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Saturday, 13 Sep 2014
Prof Tanja Schultz
Karlsruhe Institute of Technology (KIT), Germany
Multilingual Automatic Speech Recognition for Code-switching Speech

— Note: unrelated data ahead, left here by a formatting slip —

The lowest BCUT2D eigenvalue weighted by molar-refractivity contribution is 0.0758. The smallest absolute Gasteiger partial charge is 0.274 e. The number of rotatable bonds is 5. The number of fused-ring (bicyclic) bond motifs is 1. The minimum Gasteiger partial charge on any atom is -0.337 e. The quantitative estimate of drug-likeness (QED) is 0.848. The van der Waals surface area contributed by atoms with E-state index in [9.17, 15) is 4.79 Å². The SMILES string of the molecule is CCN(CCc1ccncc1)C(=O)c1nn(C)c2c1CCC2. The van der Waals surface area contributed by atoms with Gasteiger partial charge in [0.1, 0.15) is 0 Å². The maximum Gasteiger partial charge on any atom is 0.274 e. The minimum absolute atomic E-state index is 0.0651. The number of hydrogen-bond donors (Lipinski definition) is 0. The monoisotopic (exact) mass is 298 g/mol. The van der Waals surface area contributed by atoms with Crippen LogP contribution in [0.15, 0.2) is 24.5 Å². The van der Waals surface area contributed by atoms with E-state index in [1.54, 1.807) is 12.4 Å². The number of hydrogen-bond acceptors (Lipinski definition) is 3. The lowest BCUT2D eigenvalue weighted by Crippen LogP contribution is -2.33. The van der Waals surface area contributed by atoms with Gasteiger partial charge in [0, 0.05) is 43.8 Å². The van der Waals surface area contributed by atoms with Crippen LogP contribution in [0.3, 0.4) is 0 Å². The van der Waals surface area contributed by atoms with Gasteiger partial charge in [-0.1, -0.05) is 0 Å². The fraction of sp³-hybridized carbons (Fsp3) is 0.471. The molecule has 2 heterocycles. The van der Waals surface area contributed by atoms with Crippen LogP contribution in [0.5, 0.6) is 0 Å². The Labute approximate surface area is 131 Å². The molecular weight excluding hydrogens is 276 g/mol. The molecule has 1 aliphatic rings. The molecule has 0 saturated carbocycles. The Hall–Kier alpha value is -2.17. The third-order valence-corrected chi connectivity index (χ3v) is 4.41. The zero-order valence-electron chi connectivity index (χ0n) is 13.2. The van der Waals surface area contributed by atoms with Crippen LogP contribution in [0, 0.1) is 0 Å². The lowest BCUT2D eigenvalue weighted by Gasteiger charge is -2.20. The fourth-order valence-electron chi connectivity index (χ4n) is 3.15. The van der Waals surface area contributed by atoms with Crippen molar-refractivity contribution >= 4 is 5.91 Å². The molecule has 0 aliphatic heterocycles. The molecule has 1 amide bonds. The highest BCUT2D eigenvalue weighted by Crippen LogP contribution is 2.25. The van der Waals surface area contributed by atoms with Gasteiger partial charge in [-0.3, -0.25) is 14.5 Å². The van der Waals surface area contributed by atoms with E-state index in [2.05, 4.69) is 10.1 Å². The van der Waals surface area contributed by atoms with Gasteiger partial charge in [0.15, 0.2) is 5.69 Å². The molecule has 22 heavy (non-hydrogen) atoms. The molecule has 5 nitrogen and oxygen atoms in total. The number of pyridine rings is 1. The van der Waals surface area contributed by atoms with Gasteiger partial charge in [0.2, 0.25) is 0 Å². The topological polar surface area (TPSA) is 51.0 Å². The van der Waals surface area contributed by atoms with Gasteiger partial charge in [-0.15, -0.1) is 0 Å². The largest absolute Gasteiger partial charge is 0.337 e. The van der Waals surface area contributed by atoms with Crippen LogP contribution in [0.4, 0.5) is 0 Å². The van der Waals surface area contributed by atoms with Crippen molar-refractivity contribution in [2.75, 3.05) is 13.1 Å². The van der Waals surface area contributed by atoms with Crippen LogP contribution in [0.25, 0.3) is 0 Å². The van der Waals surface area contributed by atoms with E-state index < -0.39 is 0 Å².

The performance of speech and language processing technologies has improved dramatically over the last years, with an increasing number of systems being deployed in a variety of languages and applications. Unfortunately, recent methods and models heavily rely on the availability of massive amounts of resources which only become available in languages spoken by a large number of people in countries of great economic interest, and populations with immediate information technology needs. Furthermore, todays speech processing systems target monolingual scenarios for speakers who are assumed to use one single language while interacting via voice. However, I believe that today’s globalized world requires truly multilingual speech processing systems which support phenomena of multilingualism such as code-switching and accented speech. As these are spoken phenomena, methods are required which perform reliably even if only few resources are available.